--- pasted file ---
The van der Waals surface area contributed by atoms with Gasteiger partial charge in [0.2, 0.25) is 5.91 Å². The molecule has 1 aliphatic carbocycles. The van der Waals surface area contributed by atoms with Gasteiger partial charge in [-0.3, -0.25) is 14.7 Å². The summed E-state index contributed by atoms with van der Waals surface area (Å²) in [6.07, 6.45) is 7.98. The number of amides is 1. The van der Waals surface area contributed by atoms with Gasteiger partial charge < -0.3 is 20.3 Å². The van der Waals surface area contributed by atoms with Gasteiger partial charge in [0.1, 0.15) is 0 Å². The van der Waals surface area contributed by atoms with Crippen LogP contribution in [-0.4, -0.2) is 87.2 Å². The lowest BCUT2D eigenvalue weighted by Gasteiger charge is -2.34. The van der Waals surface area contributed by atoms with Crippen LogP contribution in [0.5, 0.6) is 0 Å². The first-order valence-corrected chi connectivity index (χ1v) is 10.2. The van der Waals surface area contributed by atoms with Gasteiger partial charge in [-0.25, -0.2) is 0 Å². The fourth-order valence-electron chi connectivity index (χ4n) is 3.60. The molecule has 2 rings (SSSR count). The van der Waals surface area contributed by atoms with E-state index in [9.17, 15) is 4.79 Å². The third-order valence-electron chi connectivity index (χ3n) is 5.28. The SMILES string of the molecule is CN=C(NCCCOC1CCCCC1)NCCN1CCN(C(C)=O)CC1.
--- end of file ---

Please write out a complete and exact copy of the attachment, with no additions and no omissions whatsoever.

The van der Waals surface area contributed by atoms with Gasteiger partial charge in [0.2, 0.25) is 5.91 Å². The molecule has 1 aliphatic carbocycles. The van der Waals surface area contributed by atoms with Gasteiger partial charge in [-0.3, -0.25) is 14.7 Å². The summed E-state index contributed by atoms with van der Waals surface area (Å²) in [6.07, 6.45) is 7.98. The number of amides is 1. The van der Waals surface area contributed by atoms with Gasteiger partial charge < -0.3 is 20.3 Å². The van der Waals surface area contributed by atoms with Gasteiger partial charge in [0.1, 0.15) is 0 Å². The van der Waals surface area contributed by atoms with Crippen LogP contribution in [-0.4, -0.2) is 87.2 Å². The lowest BCUT2D eigenvalue weighted by Gasteiger charge is -2.34. The van der Waals surface area contributed by atoms with Crippen LogP contribution in [0.5, 0.6) is 0 Å². The first-order valence-corrected chi connectivity index (χ1v) is 10.2. The van der Waals surface area contributed by atoms with Gasteiger partial charge in [-0.25, -0.2) is 0 Å². The fourth-order valence-electron chi connectivity index (χ4n) is 3.60. The molecule has 2 rings (SSSR count). The van der Waals surface area contributed by atoms with E-state index in [9.17, 15) is 4.79 Å². The third-order valence-electron chi connectivity index (χ3n) is 5.28. The SMILES string of the molecule is CN=C(NCCCOC1CCCCC1)NCCN1CCN(C(C)=O)CC1.